I am finally resurfacing after several weeks in the writing garret. Another deadline met and now I lift my head from the page to see that the earth has continued to spin on its axis without my help, thank you very much.
I love a deadline, as most writers do. It's difficult to impose one on one's self but when it is imposed on you it is a motivational joy. I have always been fascinated by other writers' processes. For me, it's a fairly simple one. Once you get beyond the gnashing of teeth and obsessive cooking, the cleaning phase begins. This is always the sign that the writing will soon commence. I must have a spotless environment (a clean slate so to speak) before I begin. When the household is tiptop from attic to basement with neat piles of clean laundry at the ready I can sit down, fire up Movie Magic Screenwriter, and begin.
Of course then all hell breaks loose. For weeks dishes and papers pile up. Wastebaskets go untended. Clothes accumulate everywhere (sometimes you have to kick your way into the bedroom.) Engagements are canceled, invitations declined and I become downright unsociable. I cannot interrupt the momentum for fear of threatening completion of the work. I am also unable to sleep. Tortured by storyline and the babbling characters that insist I jot down their seemingly vital dialogue at 4:15 in the morning or lose it altogether. But it's my process, and in the end, a new creation is born.
So now I take my brief postpartum break and return my attention to other issues. Like... seventeen acres and a good barn. This is what my aunt (a former farmer and farmwife) tells me I require for my hobby farm dream. If you plan on keeping animals, you need pasture. That's the long and the short of it. Seventeen acres is what she recommends for my modest vision which is beginning to grow daily, to now include sheep, milk and fiber goats, chickens, a Dexter cow or two, and the latest... teacup pigs. I must have two of those now that I've discovered that they exist. At least I haven't branched out to camels like The Inadvertent Farmer. I draw the line at camels... although... Alpaca... hm.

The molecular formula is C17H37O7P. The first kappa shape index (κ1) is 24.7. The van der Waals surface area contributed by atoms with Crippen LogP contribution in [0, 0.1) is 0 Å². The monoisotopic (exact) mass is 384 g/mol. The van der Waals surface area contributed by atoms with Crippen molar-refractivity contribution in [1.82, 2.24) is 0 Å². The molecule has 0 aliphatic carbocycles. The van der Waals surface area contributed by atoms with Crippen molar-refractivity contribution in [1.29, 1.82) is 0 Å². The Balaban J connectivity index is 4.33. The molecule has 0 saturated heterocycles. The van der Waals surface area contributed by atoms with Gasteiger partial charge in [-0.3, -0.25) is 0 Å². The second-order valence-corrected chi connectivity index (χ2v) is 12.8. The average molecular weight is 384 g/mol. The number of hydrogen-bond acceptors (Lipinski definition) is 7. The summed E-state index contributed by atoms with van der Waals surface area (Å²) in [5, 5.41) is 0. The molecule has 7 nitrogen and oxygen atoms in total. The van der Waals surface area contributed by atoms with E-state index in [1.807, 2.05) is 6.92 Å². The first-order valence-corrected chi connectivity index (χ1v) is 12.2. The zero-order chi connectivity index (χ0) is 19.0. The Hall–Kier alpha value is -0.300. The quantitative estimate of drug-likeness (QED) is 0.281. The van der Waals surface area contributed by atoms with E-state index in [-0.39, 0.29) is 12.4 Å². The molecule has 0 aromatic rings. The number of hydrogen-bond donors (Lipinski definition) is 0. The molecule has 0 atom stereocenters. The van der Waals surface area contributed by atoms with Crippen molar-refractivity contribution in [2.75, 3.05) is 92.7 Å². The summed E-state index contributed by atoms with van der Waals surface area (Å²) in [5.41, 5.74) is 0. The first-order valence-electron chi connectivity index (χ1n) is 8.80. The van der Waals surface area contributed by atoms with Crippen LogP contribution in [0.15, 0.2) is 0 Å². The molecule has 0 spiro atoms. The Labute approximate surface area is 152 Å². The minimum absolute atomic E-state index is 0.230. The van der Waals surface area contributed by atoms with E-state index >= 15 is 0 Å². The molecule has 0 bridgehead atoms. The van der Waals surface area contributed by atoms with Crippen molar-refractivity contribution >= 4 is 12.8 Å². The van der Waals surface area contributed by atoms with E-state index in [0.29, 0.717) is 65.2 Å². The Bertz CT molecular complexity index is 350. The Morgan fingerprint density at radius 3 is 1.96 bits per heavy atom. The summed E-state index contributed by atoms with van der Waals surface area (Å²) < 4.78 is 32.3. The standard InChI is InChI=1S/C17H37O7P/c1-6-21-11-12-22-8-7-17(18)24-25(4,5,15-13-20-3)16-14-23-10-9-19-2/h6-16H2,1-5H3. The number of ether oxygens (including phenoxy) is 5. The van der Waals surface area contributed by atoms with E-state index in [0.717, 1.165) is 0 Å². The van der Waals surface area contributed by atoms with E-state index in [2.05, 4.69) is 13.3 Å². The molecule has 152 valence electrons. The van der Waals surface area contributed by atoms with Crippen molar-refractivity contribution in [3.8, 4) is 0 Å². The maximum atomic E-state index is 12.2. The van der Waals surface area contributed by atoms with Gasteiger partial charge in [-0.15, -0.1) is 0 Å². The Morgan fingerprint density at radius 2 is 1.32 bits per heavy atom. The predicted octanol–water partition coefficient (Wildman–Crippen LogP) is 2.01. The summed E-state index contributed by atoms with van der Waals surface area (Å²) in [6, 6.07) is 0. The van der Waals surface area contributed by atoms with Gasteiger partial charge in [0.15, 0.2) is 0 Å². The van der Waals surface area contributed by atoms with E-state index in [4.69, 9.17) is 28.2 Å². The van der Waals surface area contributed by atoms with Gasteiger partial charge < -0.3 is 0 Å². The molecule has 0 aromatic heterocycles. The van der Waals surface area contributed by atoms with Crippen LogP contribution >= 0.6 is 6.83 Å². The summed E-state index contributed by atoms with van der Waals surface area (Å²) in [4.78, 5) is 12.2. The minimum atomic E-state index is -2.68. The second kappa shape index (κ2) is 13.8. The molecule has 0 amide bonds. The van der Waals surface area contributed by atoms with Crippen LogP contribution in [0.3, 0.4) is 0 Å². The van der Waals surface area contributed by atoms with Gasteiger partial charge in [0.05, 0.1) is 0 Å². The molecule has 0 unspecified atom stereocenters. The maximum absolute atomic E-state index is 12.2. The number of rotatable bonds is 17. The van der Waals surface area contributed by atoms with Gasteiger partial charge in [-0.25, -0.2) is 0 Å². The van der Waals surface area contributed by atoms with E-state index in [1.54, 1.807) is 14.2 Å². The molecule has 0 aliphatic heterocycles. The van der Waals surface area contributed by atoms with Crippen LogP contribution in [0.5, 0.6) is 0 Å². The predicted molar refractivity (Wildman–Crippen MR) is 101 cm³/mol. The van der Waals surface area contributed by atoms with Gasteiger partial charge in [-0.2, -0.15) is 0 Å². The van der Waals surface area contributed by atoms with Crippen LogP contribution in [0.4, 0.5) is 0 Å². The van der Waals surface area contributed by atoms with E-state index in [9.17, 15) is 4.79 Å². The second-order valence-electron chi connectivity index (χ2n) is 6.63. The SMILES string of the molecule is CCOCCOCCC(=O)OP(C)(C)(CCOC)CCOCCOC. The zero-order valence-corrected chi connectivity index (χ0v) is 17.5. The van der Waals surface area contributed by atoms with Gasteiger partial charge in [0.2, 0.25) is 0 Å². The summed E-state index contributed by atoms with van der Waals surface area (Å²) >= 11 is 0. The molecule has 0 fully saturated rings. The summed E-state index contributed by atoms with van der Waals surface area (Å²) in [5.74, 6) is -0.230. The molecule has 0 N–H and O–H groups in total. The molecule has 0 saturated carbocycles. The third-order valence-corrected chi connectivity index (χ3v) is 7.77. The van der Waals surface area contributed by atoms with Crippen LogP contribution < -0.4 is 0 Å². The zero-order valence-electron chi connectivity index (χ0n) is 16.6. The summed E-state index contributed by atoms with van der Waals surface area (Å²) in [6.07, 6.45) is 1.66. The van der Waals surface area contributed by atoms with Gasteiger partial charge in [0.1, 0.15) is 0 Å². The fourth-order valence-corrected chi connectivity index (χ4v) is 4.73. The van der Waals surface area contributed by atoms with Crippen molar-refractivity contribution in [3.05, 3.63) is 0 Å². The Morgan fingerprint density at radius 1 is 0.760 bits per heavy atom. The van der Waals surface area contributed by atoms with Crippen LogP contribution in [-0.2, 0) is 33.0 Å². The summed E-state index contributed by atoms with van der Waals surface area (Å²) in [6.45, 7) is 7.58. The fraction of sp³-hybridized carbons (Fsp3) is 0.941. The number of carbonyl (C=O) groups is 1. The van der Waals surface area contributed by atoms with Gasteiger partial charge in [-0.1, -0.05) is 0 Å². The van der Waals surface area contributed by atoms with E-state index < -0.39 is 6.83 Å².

So I hit the MLS again today, paging through listings only to discover that what I need is a little out of reach financially. But isn't that always the way. The life you strive for always has some reach to it; else you are not stretching for greater things. John F. Kennedy said, "We chose to go to the moon in this decade and do other things, not because they are easy, but because they are hard." I love that sentiment. It always inspires me to push onward.
The blogosphere continues to be an encouragement as well. There are people out there living in yurts! Happily, I might add. I do need a few more creature comforts than yurt life offers. Access to DSL for one, so I can continue on professionally, but thinking outside of the box isn't a bad thing. Is it?
And so, it is back to cooking before I tackle the next draft. Since I strive to add a photo to every blog post here is the preparation stage for David Tanis' Saffron Carrots recipe, which I made last night.
Very tasty. Carrots and garlic from the garden. Butter, saffron threads, zest of lemon, salt and pepper and water. Quick to make, too. I ate a full serving of cooked carrots, which is rare. I prefer my carrots raw.
Thanks David. Page 27 of his wonderful cookbook, A Platter of Figs, which I recently bought along with his other cookbook, Heart of the Artichoke. Yup, Amazon got me with the old buy-two-for-the-discount-price thingy. Anyway, one of the great things about his cookbooks, besides the marvelous photos, are the little stories that accompany each. Now that's a cookbook that really works for me.